Okja, a monumental original Netflix movie, brings to the table a plethora of important ideas, about our methods of food production, the role of corporations in our daily lives, and animal rights. But one of the biggest themes of Okja, the idea of global unity, is both a cause for celebration as well as a warning to audiences. The thought that people of various backgrounds can come together for a common, good cause regardless of language or cultural barriers is great — the potential downfall, though, is that this push for unity can ultimately end up doing more harm than good if we succumb to selfish impulses or willfully misunderstand one another.
Okja's international outlook is undeniably exciting. The cast is a mixture of English, American, and Korean actors; locations span continents, with the primary places being South Korea and New York City; and the languages used are also a mix of Korean and English. Furthermore, to see this kind of representation is celebratory at a micro level, where a Korean teenage girl — rising actor Seo-Hyun Ahn — leads a cast of international stars, including Tilda Swinton, Jake Gyllenhaal, and Paul Dano. It's refreshing to see this cast and this story working in such a globally-minded way in 2017, a time in which a rising focus is on pushing films and TV shows to have more inclusive casting and more globally-minded stories. But global unity, while ideal, is shown to have potential dark effects, too, in Okja.
Spoilers ahead. In the film, the Mirando Corporation involves farmers from all over the world in the international (albeit morally dubious) Superpig project. aka Okja. The Animal Liberation Front (ALF) makes an effort to keep their approach to saving animals global too, bringing their anarchic approach to animal liberation to South Korea and Mija. Lucy Mirando's PR push to involve Mija in Okja's introduction to the world is done with fuzzy feelings of global unity as the subliminal ethos. Even Mija's willingness to learn English after K advises her to do so shows that she is thinking globally; in order for her to get Okja back, she must take on a new language and assimilate.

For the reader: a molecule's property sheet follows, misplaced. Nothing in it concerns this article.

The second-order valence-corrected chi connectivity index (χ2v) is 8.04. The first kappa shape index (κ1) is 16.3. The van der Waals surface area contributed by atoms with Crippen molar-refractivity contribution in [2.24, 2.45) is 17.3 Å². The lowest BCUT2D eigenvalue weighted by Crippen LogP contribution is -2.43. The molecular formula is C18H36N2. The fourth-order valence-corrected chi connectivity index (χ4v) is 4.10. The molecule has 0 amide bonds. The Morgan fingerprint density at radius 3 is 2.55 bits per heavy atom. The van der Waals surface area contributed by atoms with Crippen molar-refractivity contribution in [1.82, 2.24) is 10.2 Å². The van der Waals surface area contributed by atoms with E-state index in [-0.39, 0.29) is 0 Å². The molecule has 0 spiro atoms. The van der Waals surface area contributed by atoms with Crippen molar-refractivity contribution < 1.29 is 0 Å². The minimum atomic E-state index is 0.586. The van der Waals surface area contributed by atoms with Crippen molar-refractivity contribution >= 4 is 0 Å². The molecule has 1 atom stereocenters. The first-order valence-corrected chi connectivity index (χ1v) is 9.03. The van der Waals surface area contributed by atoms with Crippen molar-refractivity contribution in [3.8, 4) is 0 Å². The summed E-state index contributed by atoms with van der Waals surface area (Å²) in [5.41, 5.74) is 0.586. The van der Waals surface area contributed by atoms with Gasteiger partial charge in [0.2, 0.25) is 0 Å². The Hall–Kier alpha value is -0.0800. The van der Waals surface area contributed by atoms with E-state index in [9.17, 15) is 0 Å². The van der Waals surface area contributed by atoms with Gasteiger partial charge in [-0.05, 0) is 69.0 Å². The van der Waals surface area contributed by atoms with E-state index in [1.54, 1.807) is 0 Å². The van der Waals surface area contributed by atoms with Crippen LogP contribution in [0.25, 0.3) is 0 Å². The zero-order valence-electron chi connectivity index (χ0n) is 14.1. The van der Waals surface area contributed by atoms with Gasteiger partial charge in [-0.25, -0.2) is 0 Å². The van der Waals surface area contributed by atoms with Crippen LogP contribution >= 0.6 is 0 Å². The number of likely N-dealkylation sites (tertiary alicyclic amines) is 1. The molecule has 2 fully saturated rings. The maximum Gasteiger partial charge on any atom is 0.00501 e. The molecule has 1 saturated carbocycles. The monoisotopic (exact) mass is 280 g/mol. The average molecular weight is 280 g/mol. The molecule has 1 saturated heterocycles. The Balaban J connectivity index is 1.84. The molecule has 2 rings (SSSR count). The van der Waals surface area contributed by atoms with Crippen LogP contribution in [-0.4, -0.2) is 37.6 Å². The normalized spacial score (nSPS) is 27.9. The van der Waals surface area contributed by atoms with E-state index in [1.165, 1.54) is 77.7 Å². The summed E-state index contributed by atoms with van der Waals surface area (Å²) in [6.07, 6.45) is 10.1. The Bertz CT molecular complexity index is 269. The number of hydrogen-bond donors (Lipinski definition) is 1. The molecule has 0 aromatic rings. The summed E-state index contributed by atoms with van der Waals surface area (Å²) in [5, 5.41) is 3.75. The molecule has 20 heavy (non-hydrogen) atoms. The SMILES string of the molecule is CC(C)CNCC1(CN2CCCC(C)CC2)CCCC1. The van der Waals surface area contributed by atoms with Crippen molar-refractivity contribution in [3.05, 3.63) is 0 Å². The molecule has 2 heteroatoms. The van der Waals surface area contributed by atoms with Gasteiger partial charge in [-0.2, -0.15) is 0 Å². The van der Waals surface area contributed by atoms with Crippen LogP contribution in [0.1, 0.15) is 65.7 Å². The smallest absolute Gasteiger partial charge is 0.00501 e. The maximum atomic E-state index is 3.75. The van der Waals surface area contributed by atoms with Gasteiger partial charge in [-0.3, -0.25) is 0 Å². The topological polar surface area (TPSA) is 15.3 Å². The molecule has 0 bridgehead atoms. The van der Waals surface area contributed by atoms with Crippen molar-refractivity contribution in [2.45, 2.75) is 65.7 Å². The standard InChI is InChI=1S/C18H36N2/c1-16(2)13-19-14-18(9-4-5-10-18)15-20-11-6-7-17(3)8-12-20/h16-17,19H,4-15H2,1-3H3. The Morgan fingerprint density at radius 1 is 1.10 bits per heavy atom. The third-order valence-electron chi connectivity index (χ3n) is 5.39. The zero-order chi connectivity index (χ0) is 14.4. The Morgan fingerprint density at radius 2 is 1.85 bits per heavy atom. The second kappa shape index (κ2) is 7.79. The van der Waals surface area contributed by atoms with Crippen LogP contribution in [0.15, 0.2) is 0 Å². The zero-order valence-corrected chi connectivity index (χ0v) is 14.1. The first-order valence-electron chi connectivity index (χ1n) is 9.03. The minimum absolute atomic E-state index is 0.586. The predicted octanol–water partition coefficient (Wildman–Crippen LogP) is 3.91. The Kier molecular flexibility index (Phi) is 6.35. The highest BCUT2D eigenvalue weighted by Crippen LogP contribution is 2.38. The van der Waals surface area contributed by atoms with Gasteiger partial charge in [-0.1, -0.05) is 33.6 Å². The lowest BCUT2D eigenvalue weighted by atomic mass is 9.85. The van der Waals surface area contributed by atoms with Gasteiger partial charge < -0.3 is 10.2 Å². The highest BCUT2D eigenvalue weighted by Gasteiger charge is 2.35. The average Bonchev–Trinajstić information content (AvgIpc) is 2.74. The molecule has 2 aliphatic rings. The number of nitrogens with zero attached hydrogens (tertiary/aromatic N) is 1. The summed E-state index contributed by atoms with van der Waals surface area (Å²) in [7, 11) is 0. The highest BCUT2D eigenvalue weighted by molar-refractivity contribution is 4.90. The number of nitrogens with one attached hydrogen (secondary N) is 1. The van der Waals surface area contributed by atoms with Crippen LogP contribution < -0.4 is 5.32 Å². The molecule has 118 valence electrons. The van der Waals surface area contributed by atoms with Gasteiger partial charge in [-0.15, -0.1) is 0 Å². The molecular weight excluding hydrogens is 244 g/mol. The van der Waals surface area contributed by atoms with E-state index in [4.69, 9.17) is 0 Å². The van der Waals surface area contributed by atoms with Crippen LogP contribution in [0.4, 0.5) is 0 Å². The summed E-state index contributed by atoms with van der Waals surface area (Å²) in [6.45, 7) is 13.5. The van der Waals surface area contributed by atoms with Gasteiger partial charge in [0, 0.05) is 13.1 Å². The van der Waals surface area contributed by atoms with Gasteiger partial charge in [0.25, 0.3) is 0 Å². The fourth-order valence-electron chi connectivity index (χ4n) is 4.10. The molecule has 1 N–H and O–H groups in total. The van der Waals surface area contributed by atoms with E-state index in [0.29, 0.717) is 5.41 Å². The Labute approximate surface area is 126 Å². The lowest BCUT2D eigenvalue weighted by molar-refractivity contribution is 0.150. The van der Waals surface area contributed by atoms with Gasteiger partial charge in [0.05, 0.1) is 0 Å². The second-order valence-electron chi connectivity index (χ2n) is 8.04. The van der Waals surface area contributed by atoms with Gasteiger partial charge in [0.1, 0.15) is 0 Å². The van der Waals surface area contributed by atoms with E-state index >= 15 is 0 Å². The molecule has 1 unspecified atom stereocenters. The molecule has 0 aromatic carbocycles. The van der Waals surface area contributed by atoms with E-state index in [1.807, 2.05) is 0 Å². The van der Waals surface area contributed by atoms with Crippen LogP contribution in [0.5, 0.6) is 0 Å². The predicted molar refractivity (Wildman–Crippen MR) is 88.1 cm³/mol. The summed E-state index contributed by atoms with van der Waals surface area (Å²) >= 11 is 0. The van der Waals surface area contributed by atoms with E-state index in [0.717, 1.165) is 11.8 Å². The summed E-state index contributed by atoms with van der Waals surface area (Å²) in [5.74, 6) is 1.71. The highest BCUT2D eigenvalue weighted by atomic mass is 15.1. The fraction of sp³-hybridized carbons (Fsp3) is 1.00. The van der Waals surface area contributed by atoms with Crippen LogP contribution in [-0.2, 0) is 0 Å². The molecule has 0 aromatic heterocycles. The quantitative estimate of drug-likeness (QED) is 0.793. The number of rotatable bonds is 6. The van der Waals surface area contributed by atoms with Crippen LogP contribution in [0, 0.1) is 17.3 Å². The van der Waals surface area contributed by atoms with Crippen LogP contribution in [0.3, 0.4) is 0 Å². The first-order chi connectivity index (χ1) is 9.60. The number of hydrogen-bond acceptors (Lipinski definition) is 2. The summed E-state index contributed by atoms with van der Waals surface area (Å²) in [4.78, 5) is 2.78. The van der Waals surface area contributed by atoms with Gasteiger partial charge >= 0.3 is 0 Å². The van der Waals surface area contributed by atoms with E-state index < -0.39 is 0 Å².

Yet the downside of global unity is exemplified in Okja's use of language. The movie argues that an ignorance of another person's language and their culture can indicate an ignorance for the common good of everyone. To brashly fight for your own values rather than the values of the community is a severe negative here. And as seen in the film, this kind of ignorance at various levels has devastating consequences.
In one crucial moment early on, as the ALF introduces Mija to their plan, K purposefully mistranslates Jay's words about how they want to let the Mirando Corporation get their hands on Okja so that the ALF can truly expose those at Mirando for the monsters that they are. When asked, through K, what Mija wants to do, she tells K she wants to take Okja back to the mountains. K then tells the ALF team Mija agrees to their plan.
The willful mistranslation of Mija's desires directly affects Okja's safety (when she finally arrives at Mirando's Paramus, NJ warehouse, she is sexually brutalized by another superpig), sets the ALF back in their own work towards freeing Okja, and leads Mija down a perilous path to New York City and later, to the factory where she has to save Okja from being murdered.
Of course, the fact that there can be consequences to unifying internationally is not an endorsement for xenophobia or jingoism. Within the confines of the film, it's understandable to see how this mistranslation happened. But in real life, it's instructive to viewers to see that this kind of micro-translation has happened and can continue to happen; and if it does indeed keep occurring, similar disastrous events may happen. That's why it is important for everyone, everywhere, to begin emphasizing understanding and listening to one another more strongly.
Okja makes it clear there's nothing to fear about global unity when it's done in a considerate, respectful manner. The movie may warn, that ignorance or an unwillingness to work together can lead to disastrous outcomes, but if we are going to keep moving forward with our focus on global unity, working together and listening to one another is going to be essential.